Local council

Transport noise

Commercial airports and aircraft in flight

National Noise Enquiry Line: 1300 302 240

Aircraft on the ground at private and local council operated airports

Local council

Noisy motor vehicles (including trail bikes) in a public place, such as:

  • roads, verges and car parks
  • off road, including parks and reserves

EPA Environment Line, phone: 131 555, or 
Police Assistance Line, phone: 131 444, or
local council

Noisy motor vehicles (including trail bikes) on private property

Police Assistance Line, phone: 131 444, or
local council

Road traffic:

  • local roads
  • freeways, tollways, main roads

 

 

Local council
Roads and Maritime Services,
phone:1300 308 349

Rail noise

EPA Environment Line, phone: 131 555, or 
Rail Greenline, phone: 1300 656 999

Naval vessels

Defence Department, phone: 1300 333 362

Container and passenger ships

Ports Corporation: Sydney, phone: 9296 4999
Port Kembla, phone: 4275 0100
Newcastle, phone: 1800 048 205

Recreational boating, jet skis

Roads and Maritime Services,
phone: 131 256 

Amplified music from vessels

Roads and Maritime Services, phone: 131 256 or 
Water Police, phone: 9320 7499 or 
local council

Construction noise

Road construction:

  • freeways and tollways 
  • main roads  
  • other roads

 

 

EPA Environment Line, phone: 131 555
Roads and Maritime Services,
phone:1300 308 349
Local council

Building construction
Major public infrastructure

Local council
EPA Environment Line, phone: 131 555

Public sporting and entertainment venues

Motor sports and gun/rifle/pistol clubs

Local council

Sporting facilities (other than vessels)

Local council

Aquatic sporting events

Roads and Maritime Services, phone: 131 256

Concert facilities

Local council

Concerts at major state venues (e.g. SCG, the Domain, Centennial Park, Moore Park, Olympic Park)

EPA Environment Line, phone: 131 555

Neighbourhood noise

Noise in public places: animal noise, barking dogs

Local council or Police Assistance Line, phone: 131 444

Intruder alarms for buildings and vehicles

Local council or Police Assistance Line, phone: 131 444

How to prevent neighbourhood noise problems

What is music to your ears may just be noise to your neighbour. Try to make sure that your activities at home do not become a nuisance to others by showing them some consideration. People can become extremely upset by noise they have no control over. Noise can aggravate stress, particularly if sleep is disturbed, as fatigue can  result in heightened sensitivity and irritability. Here are some things you can do to keep the peace in your neighbourhood:

  • Let your neighbours know in advance if you are going to be doing something noisy like having a party, doing building work or using a chainsaw, etc. Most people appreciate the courtesy and will be less likely to complain. They can also get away from the noise if they really need to.
  • Be mindful of your neighbours when playing amplified music or using power tools etc, even within the times permitted by the Noise Regulation. Remember, offensive noise can occur at any time.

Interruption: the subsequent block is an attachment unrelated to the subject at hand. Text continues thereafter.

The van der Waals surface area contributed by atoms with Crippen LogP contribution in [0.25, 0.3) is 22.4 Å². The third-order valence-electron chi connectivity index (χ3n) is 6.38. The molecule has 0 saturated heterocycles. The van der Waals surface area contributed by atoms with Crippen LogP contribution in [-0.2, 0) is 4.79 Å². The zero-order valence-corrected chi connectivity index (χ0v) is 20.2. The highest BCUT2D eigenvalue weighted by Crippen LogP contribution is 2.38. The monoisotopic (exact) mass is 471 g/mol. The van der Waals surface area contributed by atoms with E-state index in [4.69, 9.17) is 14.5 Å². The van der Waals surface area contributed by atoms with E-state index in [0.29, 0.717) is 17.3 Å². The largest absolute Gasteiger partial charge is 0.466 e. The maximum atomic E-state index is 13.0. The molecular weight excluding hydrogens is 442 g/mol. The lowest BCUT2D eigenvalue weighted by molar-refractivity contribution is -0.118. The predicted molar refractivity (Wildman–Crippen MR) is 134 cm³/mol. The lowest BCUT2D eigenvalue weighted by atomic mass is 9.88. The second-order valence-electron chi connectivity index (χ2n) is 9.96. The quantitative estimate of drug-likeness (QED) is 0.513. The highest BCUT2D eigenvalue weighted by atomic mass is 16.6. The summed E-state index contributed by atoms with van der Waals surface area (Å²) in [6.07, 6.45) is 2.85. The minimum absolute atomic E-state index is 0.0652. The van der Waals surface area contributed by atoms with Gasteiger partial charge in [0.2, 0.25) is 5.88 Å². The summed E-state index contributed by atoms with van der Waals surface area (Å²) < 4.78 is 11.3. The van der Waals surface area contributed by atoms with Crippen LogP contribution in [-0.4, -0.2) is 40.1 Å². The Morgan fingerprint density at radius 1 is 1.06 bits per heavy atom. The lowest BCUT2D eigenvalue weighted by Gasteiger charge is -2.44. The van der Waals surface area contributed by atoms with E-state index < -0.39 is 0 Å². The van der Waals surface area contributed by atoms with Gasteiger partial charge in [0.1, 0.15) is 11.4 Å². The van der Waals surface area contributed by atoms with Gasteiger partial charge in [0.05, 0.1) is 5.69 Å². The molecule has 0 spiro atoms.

• Keep the noise in your backyard or on your balcony down so it won’t disturb your neighbours, especially during the evening and at night.
  • Avoid revving your car's engine repeatedly when you turn on your car's ignition. Also, remember to turn the car stereo down when coming home late at night and try not to slam doors.
  • Choose quiet models when buying equipment such as air conditioners, hot water heat pumps, pool pumps and rainwater tank pumps.
  • Think about the impact on your neighbours when installing this equipment. Place air conditioners and hot water heat pumps away from your neighbour's bedroom and living room windows or have the equipment acoustically shielded to ensure neighbours are not affected. For more information see the Australian Institute of Refrigeration, Air-conditioning and Heating guidance: noise calculator.
  • Enclose pool and spa pumps to muffle the noise so it does not reach your neighbours and run pumps only when necessary within the permitted times.
  • Choose quiet models when purchasing or hiring garden equipment such as leaf blowers, string trimmers, edge cutters and lawn mowers.
  • If possible, use a broom or a rake instead of a leaf blower. If you must use a leaf blower, don't start too early, use it for short periods and avoid revving it repeatedly. These devices are often much quieter but just as effective when  used at around half the maximum power.

Contacts

Environment Protection Authority

EPA Environment Line 131 555

Councils

View a list of local councils
Contact details for all NSW councils can be found in the Local Government Directory on the Division of Local Government website.

Police

Police Assistance Line, phone: 131 444
View a list of local police stations
Police stations are listed under 'Police' in the Business and Government edition of the White Pages

Community Justice Centres

Phone: 1800 990 777
Fax: 8688 9616
Email: cjc_info@agd.nsw.gov.au
Website: www.cjc.nsw.gov.au
TTY: 1800 555 677
Address: Level 5, Parramatta Justice Precinct 160 Marsden Street, Parramatta NSW 2150

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Page last updated: 19 June 2014